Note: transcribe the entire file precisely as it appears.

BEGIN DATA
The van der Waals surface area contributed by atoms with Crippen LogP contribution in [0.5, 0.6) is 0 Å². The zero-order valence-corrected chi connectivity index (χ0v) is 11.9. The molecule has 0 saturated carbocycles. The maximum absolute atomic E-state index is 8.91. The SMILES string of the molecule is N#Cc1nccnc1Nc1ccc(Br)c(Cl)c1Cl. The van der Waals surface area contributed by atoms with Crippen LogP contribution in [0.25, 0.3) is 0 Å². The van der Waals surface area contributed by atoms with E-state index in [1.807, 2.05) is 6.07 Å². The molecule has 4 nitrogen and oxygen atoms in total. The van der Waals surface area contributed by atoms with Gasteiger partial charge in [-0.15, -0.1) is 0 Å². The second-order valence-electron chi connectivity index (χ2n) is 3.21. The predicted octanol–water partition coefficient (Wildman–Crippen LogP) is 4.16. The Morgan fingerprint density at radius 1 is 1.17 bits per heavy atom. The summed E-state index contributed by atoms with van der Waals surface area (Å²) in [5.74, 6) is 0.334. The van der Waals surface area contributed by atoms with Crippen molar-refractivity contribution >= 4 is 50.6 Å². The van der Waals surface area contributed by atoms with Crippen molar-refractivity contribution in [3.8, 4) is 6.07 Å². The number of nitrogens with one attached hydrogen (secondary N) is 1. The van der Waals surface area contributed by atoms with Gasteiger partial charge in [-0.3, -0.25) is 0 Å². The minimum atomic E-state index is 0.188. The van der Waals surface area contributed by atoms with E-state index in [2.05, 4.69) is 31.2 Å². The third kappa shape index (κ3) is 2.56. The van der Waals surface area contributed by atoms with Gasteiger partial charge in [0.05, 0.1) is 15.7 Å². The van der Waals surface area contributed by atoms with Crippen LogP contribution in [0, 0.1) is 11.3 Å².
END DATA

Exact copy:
The van der Waals surface area contributed by atoms with Crippen LogP contribution in [0.5, 0.6) is 0 Å². The zero-order valence-corrected chi connectivity index (χ0v) is 11.9. The molecule has 0 saturated carbocycles. The maximum absolute atomic E-state index is 8.91. The SMILES string of the molecule is N#Cc1nccnc1Nc1ccc(Br)c(Cl)c1Cl. The van der Waals surface area contributed by atoms with Crippen LogP contribution in [0.25, 0.3) is 0 Å². The van der Waals surface area contributed by atoms with E-state index in [1.807, 2.05) is 6.07 Å². The molecule has 4 nitrogen and oxygen atoms in total. The van der Waals surface area contributed by atoms with Gasteiger partial charge in [-0.15, -0.1) is 0 Å². The second-order valence-electron chi connectivity index (χ2n) is 3.21. The predicted octanol–water partition coefficient (Wildman–Crippen LogP) is 4.16. The Morgan fingerprint density at radius 1 is 1.17 bits per heavy atom. The summed E-state index contributed by atoms with van der Waals surface area (Å²) in [5.74, 6) is 0.334. The van der Waals surface area contributed by atoms with Crippen molar-refractivity contribution >= 4 is 50.6 Å². The van der Waals surface area contributed by atoms with Crippen molar-refractivity contribution in [3.8, 4) is 6.07 Å². The number of nitrogens with one attached hydrogen (secondary N) is 1. The van der Waals surface area contributed by atoms with Gasteiger partial charge in [-0.3, -0.25) is 0 Å². The minimum atomic E-state index is 0.188. The van der Waals surface area contributed by atoms with E-state index in [2.05, 4.69) is 31.2 Å². The third kappa shape index (κ3) is 2.56. The van der Waals surface area contributed by atoms with Gasteiger partial charge in [0.05, 0.1) is 15.7 Å². The van der Waals surface area contributed by atoms with Crippen LogP contribution in [0, 0.1) is 11.3 Å².